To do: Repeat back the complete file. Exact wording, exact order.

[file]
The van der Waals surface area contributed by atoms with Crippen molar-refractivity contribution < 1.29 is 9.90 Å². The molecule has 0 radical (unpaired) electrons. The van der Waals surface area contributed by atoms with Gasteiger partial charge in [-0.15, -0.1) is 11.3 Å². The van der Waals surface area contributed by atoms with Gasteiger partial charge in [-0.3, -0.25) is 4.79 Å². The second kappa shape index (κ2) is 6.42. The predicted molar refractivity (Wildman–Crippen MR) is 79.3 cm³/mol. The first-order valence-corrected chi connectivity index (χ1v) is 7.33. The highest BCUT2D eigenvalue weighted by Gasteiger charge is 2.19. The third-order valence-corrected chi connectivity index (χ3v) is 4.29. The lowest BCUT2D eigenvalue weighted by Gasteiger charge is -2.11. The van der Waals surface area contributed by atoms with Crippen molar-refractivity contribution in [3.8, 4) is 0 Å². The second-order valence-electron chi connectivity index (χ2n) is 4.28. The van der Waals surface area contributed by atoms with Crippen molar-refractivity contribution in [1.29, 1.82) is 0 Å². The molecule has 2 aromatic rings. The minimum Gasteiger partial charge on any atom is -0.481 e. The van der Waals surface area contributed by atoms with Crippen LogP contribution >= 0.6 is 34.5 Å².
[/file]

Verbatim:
The van der Waals surface area contributed by atoms with Crippen molar-refractivity contribution < 1.29 is 9.90 Å². The molecule has 0 radical (unpaired) electrons. The van der Waals surface area contributed by atoms with Gasteiger partial charge in [-0.15, -0.1) is 11.3 Å². The van der Waals surface area contributed by atoms with Gasteiger partial charge in [-0.3, -0.25) is 4.79 Å². The second kappa shape index (κ2) is 6.42. The predicted molar refractivity (Wildman–Crippen MR) is 79.3 cm³/mol. The first-order valence-corrected chi connectivity index (χ1v) is 7.33. The highest BCUT2D eigenvalue weighted by Gasteiger charge is 2.19. The third-order valence-corrected chi connectivity index (χ3v) is 4.29. The lowest BCUT2D eigenvalue weighted by Gasteiger charge is -2.11. The van der Waals surface area contributed by atoms with Crippen molar-refractivity contribution in [3.8, 4) is 0 Å². The second-order valence-electron chi connectivity index (χ2n) is 4.28. The van der Waals surface area contributed by atoms with Crippen molar-refractivity contribution in [1.29, 1.82) is 0 Å². The molecule has 2 aromatic rings. The minimum Gasteiger partial charge on any atom is -0.481 e. The van der Waals surface area contributed by atoms with Crippen LogP contribution >= 0.6 is 34.5 Å².